its color, the eyes grow dull and wear
a dark circle, the expression become
pinched, the head aches, limbs and
feet swell, the hands become clammy,
the tongue coated, the temper soured
and the whole woman out of sorts?
It is the fashion to have a waist less
than twenty-five inches, and they
think they may as well be dead as to
be out of fashion. The woman whom
TAINT NO SENSE ©’
TELLIN' EVY-BODY How
LOW-DOWN Yo’ ENEMY
IS -- JES’ MAKE FOLKS
BLIEVE HES A ANGEL
EN DEN LET ‘IM DIS~-
Copyright, 1921 by McClure Newspaper Syndicates
one man considers beautiful, may be
honestly denounced by another as be-
ing perfectly horrid. It seems queer,
but such is life.
I am fully convinced that women
and children rule this universe, our
government and its officials, notwith-
standing. I will give you a little ex-
perience that will verify that fact.
Years ago when I resigned my posi-
tion of the oldest daily newspa-
per in the State, the old Pitts-
burgh Commercial Gazette, and
accepted a similar position on
the Daily Dispatch, on entering the
office of the Dispatch that good man,
E. M. O’Niell, said to me, “you may
as well share half of my office,” which
I1did and remained there thirty years.
The idea struck me very favorably
since he was the head of the Dispatch
organization. A few weeks later he
requested me to be in the office at 3
p. m. that day. Of course I was feel-
ing rather curious all day. Thought
possibly I might be facing a promo-
tion or a discharge; but neither ma-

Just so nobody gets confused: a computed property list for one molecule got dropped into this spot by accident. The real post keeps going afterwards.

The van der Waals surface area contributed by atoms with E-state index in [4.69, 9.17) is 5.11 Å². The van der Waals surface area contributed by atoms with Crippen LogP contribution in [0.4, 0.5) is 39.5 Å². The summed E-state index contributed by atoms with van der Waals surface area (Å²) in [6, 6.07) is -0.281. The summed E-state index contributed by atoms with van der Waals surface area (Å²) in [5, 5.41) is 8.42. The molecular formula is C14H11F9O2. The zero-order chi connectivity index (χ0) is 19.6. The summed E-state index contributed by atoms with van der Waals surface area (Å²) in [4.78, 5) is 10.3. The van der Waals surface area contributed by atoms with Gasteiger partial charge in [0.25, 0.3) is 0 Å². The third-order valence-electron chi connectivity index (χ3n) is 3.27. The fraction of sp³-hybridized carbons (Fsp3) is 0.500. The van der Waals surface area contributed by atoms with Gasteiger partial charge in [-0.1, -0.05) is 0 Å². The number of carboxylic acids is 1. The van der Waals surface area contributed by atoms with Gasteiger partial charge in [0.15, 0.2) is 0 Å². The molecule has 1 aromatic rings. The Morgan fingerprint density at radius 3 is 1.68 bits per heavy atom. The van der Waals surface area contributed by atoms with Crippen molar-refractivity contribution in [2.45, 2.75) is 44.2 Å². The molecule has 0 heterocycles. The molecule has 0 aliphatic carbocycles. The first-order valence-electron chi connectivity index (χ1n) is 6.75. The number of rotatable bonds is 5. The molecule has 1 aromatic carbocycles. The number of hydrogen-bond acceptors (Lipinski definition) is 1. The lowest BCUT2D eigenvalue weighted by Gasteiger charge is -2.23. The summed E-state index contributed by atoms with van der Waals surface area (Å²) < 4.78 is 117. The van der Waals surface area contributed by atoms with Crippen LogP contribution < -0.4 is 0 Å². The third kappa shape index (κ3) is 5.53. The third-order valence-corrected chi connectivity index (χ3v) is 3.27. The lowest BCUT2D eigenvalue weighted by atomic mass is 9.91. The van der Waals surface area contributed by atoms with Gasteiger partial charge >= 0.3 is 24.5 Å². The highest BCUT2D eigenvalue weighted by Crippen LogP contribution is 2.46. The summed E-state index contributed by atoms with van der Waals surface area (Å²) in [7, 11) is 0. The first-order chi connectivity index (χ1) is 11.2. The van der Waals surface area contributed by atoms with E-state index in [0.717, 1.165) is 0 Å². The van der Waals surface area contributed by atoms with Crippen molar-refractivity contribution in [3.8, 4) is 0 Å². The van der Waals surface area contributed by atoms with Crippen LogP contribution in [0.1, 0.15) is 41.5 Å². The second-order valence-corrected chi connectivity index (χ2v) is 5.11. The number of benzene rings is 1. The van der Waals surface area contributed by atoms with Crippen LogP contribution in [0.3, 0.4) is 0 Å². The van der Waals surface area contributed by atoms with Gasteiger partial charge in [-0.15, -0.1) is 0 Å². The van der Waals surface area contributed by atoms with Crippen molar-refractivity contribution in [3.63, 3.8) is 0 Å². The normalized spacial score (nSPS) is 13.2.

terialized. The first thing he said to
me was, “you know I don’t like this
funny section craze; I am thinking of
cutting it out and greatly improving
our local news department. I am tired
of the silly stuff.” I was in the same
boat and agreed with him, thinking
the better class of readers would wel-
come the change. The following Sun-
day there was no comic section in the
Dispatch. After two month’s exper-
ience our Sunday circulation dropped
down just 10,000. We again issued
an improved comic section and in one
month we got back our loss and then
come. This goes to show the influ-
ence of women and the kids.
Mrs. Jennie Sylvis has been visit-
ing friends in Spring Mills since Fri-
Mrs. W. H. Phillips was called to
Freeburg by the death of a cousin,
Mrs. John Mohr Otto is at present
entertaining her cousin, Mrs. Haupt,
Mrs. J. M. Stover and son Robert
spent Sunday in Shamokin, with Mrs.
Stover’s son-in-law and daughter.
After an illness of a few weeks
which developed after an attack of
mumps, Stover Durst is again able to
be about almost as usual.
Mr. and Mrs. A. E. Mingle and
small son, of Coburn, spent Sunday
with their respective parents, Mr. and
Mrs. E. G. Mingle and Mr. and Mrs.
H. S. Winkleblech.
Mrs. Charles Rhoades and two chil-
dren, of Youngstown, Ohio, will be
guests during this month and June of
Mrs. Rhoades’ parents, Mr. and Mrs.
George E. Stover.
Rev. J. S. Hollenbach is attending
West Susquehanna Classis, which is in
session in Selinsgrove. While he is
away Mrs. Hollenbach and son Jack
are visiting her parents, Mr. and Mrs.
Barber, in Mifflinburg. :
Mrs. Calvin Gilbert is housed up
with quinsy at this writing. During
the past year they have had quite a
bit of sickness in the family and their
friends hope this will be the end of
illness for them for a time at least.
Frank Stover and family, of Cen-
tre Mills, motored to town Sunday in
their new car and spent a short time
with his parents. Mrs. Stover has
been ill the greater part of the win-
ter and her condition does not im-
prove, therefore her son pays her
While at work in his barn Friday
afternoon, Thomas Hull had the mis-
fortune to fall from the straw mow
to the barn floor, a drop of about ten